Monday 19 September 2011
The emerald ash borer (Agrilus planipennis) or (Agrilus marcopoli) is a shiny green beetle native to Asia. Since its accidental introduction into the United States, it has killed at least 25 million ash trees so far and threatens to kill most of the ash trees throughout North America
As an 'elastic' hardwood, ash is quite the unique material, and has been extensively used for making bows, tool handles, and quality wooden baseball bats: although cedar is used too for the latter, it's usually ash you'll see out on home plate!
Although ash burns incredibly well with almost no smoke at all, don't bin it just yet! The wood is used extensively in veneering of office furniture and the like, and produces wonderful results at not too high a cost to your good self!
In Norse mythology, the World Tree Yggdrasil is commonly held to be an ash tree, and the first man, Ask, was formed from an ash tree. Elsewhere in Europe, snakes were said to be repelled by ash leaves or a circle drawn by an ash branch. In Cheshire, it is said that ash could be used to cure warts or rickets.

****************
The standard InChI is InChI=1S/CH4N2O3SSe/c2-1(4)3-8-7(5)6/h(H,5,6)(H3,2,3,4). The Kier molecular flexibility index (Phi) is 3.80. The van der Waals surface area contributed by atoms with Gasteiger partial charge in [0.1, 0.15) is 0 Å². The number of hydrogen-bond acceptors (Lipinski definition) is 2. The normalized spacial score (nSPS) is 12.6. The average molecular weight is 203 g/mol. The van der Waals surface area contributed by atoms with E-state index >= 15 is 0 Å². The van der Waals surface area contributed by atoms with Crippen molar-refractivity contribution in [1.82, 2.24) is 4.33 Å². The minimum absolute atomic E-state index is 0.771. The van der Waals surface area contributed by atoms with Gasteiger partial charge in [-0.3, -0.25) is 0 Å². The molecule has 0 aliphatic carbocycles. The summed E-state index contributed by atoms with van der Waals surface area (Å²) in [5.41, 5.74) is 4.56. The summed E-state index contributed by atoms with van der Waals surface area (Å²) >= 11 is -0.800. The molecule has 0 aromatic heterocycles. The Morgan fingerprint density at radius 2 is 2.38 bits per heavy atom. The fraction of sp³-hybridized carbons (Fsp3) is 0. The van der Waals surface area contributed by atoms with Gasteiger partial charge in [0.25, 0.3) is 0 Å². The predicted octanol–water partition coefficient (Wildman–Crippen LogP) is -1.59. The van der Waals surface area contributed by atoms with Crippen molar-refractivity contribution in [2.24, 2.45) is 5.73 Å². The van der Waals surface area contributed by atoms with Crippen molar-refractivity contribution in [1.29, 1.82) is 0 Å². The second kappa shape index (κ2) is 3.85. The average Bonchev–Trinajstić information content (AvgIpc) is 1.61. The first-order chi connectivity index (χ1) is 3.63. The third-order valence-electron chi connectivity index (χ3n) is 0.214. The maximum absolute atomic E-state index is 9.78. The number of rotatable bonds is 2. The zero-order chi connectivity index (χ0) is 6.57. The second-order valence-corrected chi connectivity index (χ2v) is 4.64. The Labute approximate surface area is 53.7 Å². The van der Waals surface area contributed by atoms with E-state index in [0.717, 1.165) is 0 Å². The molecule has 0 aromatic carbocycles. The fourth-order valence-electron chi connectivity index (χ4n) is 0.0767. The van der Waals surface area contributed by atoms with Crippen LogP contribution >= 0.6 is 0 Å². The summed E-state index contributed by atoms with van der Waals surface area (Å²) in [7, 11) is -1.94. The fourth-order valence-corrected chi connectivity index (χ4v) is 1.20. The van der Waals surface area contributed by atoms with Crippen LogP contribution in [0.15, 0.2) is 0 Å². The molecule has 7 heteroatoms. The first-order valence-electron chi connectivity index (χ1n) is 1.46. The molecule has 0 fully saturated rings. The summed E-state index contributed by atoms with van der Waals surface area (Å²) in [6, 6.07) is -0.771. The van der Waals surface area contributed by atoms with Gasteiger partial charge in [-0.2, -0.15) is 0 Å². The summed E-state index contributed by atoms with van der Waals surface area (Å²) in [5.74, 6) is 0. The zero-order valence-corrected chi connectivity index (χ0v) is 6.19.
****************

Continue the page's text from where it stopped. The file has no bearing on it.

According to Paul Kendall on the Trees for Life website in British folklore the ash was credited with a range of protective and healing properties, most frequently related to child health. Newborn babies were popularly given a teaspoon of ash sap. Poorly children, especially those suffering with rupture or weak limbs, would be passed naked through a cleft in an ash tree or ash sapling, to cure them. The cleft was often specifically made for the purpose and bound together again after the ceremony to heal over as the child also healed. Some folklore then suggested an intimate bond between the welfare and fate of the now related tree and person, with harm to the tree being reflected in the healed person's life, leading people to become understandably protective of 'their' ash tree.
Images, from top to bottom:
1. Ash foliage
2. The emerald ash borer has killed at least 25 million ash trees so far
3. Ash has been used extensively for making bows, tool handles, and quality wooden baseball bats
4. An ash kitchen worktop
5. The Yggdrasil, or world tree, was believed to be located at the centre of the universe
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